The union representing New York State public school teachers is calling for more changes in the ELA and math exams that third- through eighth-graders are taking this week and next month.
New York State United Teachers is launching a campaign to "Correct the tests," and is demanding the state Education Department take significant steps to address the "stress and anxiety" created by what the union says are "flawed" exams.
Union tweets last week supporting parents opting their children out of the tests sported a "Game of Thrones" logo, and the union with more than 600,000 members wants to draw attention to what it sees as the drawbacks of the test.
"They can be better. They can be developmentally appropriate," said Jolene T. DiBrango, executive director of NYSUT.
The issues, according to the union, include:
• Inaccurate benchmarks that incorrectly label children as under performing.
• Untimed nature of the test that causes stress for some children.
• Developmentally inappropriate questions.
• Technical and other problems with computer-based tests.
• Not enough teachers involved in creating the exams.
The state Education Department disagrees with the union's position.
“Over the past four years, Commissioner Elia and the Board of Regents have listened to the concerns of parents and teachers and made significant changes to the exams as a result," said Emily DeSantis, spokeswoman for the department.
Those changes include shortening the tests, having more teachers involved in creating the tests and giving students unlimited time to finish them. Meanwhile, the state Education Department tweeted a link to a fact sheet on what every parent should know about participation in the assessments.
The state reduced the number of test sessions last year to "lessen testing fatigue for students," according to the Education Department. The tests will continue to be untimed, a change that was instituted in 2016. Students can continue on with the test as long as they are "productively working," according to the state.
DiBrango said there are disparities between the percentage of students deemed proficient in elementary school and their performance on high school Regents exams. For example, in 2017, 22 percent of eighth-graders in New York State were deemed proficient in math. A year later, when many of them took the Algebra 1 Regents exam, 70 percent were considered proficient.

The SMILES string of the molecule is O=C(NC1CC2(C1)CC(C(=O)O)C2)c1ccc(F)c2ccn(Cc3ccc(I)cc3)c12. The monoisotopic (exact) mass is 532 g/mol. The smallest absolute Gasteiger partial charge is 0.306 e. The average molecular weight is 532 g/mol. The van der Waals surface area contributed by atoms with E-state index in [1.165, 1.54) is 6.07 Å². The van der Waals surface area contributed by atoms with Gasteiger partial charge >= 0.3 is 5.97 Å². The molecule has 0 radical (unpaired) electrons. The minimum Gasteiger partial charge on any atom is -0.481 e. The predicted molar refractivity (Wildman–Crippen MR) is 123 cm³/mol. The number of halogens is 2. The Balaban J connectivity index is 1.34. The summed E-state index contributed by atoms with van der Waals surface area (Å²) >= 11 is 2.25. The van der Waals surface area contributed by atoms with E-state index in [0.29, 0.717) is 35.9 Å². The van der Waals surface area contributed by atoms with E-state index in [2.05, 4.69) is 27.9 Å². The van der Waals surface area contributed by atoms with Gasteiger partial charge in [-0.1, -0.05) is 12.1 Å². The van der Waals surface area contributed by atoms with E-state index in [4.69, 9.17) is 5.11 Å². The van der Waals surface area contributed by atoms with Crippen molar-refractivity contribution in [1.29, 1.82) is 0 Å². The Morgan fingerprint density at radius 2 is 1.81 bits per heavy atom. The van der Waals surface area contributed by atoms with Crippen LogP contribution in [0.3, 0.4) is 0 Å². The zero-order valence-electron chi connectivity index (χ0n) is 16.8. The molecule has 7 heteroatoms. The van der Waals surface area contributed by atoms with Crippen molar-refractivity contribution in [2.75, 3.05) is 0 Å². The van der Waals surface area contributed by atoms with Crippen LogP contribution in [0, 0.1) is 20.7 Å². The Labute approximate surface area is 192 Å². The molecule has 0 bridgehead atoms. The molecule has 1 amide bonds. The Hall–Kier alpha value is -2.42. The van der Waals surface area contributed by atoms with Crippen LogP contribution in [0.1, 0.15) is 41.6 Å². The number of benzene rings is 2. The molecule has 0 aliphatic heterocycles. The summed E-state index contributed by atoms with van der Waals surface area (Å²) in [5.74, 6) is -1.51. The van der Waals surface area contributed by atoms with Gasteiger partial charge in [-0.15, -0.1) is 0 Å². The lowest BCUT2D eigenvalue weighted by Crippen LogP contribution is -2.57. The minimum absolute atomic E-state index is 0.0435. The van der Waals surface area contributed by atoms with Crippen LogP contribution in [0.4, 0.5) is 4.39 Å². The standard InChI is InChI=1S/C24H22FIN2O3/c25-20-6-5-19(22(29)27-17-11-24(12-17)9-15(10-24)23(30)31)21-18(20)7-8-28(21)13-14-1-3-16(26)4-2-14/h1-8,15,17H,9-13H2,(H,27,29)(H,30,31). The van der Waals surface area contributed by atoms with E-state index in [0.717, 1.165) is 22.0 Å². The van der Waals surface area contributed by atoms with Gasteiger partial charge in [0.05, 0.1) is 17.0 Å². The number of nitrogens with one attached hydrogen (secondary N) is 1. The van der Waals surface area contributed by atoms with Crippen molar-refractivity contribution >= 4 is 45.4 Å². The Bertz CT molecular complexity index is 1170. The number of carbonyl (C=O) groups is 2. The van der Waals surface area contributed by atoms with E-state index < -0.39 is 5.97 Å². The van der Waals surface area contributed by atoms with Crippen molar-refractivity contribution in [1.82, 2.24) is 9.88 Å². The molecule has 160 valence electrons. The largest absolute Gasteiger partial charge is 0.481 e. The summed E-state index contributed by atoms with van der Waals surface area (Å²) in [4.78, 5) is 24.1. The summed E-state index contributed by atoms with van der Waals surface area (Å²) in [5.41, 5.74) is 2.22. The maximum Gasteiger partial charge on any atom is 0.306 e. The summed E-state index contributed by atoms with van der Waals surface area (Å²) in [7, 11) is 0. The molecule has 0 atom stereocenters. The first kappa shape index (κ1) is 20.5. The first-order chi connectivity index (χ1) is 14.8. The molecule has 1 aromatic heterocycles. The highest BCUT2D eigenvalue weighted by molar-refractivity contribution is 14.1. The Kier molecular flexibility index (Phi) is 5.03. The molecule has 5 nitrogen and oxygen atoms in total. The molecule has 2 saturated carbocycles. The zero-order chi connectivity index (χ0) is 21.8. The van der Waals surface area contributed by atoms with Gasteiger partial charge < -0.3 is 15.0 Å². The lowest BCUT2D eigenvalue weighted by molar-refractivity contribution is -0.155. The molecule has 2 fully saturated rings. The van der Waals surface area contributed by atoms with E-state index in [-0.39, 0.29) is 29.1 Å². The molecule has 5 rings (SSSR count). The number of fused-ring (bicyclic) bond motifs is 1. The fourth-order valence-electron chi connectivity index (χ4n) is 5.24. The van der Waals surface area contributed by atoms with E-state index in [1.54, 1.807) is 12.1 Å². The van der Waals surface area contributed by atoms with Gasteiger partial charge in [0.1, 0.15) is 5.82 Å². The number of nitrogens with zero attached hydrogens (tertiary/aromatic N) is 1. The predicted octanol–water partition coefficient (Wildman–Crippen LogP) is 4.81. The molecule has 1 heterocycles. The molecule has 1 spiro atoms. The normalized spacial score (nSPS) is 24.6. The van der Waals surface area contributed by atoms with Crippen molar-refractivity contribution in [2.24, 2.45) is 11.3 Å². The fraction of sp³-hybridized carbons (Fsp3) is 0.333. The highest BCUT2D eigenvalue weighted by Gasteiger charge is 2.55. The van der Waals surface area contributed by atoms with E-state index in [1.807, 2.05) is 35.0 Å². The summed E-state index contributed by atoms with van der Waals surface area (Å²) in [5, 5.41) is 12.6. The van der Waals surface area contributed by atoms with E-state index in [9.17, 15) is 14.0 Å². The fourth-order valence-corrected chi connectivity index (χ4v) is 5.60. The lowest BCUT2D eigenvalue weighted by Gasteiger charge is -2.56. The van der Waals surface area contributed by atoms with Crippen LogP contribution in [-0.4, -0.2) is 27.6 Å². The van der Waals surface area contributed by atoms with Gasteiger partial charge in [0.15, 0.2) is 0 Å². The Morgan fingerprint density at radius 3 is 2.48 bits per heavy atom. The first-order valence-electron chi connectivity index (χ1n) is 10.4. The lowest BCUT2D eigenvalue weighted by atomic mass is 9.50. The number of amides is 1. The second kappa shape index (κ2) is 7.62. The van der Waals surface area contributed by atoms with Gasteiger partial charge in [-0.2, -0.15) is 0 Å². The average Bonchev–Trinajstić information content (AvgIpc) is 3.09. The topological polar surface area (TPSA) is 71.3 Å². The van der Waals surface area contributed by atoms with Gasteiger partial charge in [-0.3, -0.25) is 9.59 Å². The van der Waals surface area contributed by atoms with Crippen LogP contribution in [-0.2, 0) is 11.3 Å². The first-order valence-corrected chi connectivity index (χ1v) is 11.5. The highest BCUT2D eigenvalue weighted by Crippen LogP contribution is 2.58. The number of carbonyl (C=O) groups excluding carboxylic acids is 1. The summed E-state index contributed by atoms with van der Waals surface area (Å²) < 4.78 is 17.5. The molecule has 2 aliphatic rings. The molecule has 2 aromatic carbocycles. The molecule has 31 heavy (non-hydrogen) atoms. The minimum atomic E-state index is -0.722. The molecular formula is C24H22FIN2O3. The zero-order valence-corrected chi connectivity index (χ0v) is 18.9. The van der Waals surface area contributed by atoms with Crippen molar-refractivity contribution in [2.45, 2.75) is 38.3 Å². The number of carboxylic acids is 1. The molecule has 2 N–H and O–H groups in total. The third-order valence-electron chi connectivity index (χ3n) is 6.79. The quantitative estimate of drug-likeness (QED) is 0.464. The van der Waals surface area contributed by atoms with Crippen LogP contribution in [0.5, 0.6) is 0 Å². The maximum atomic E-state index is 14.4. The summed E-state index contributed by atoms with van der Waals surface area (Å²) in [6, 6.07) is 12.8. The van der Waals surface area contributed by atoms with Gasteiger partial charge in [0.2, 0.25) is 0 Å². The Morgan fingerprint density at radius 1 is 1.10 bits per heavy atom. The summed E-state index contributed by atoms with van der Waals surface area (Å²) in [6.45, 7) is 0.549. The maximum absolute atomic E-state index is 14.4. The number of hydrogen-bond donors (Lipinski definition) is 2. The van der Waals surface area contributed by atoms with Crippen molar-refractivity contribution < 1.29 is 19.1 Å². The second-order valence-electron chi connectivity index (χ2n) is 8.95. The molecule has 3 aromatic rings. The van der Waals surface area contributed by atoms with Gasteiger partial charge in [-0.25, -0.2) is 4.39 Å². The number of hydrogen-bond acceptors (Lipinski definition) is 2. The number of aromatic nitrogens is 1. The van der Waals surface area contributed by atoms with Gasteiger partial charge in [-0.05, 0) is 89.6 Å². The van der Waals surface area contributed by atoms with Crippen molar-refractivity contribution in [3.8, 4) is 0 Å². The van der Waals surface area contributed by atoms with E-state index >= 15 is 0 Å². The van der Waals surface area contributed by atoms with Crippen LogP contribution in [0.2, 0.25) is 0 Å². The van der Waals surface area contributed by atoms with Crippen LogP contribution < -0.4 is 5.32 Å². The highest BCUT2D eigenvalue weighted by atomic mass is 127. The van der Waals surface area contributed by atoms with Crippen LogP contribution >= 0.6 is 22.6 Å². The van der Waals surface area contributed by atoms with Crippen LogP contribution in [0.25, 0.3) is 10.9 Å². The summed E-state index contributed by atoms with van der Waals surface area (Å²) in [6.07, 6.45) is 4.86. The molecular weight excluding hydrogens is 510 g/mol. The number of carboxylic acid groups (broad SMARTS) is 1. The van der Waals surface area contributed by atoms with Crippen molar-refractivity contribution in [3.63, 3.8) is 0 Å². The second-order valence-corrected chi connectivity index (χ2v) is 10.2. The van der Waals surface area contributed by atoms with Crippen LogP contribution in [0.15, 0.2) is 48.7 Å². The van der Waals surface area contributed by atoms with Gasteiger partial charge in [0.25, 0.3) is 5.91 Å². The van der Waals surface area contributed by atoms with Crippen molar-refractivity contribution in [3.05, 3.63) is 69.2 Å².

"Something's broken," DiBrango said. "Our ninth-grade teachers are fantastic, but they are not magicians."
State Education Department officials said teachers experienced in the grade level content area have recommended the expectations for each grade. The state said educators who participated in reviewing the tests made substantial contributions to the test design.
While the state reduced the number of testing days from three to two for the ELA and math exams and took away time limits, the tests are still too long, and some students worked all day on them, she said.
"Kids get stressed, they're anxious, they panic and they freeze," she said.
NYSUT also has called for research to be done into computer-based tests, questioning if the test assesses learning or computer use and keyboard skills.
"We know that students who do not have access to computers at home, do poorly on the test compared to students who do have have access," DiBrango said. "We want to make sure these tests are assessing learning that is taught in the classroom."
State Education Department officials said feedback on the computer-based testing has been positive. Computer-based tests have the potential to provide easier access to written responses and will speed up the release of the final results, they said.
DiBrango also said more teachers, as well as special education teachers and grade level reading teachers should be involved in designing and producing the tests. The union also wants to be involved in picking those teachers.
NYSUT is launching a website to provide parents and educators with information about the tests and to provide an outlet for parents and teachers to submit stories about testing issues in their schools.
DiBrango said the union's campaign has nothing to do with the past use of the tests in teacher evaluations.
"We have solutions to this. We could be developing tests here that are appropriate," she said.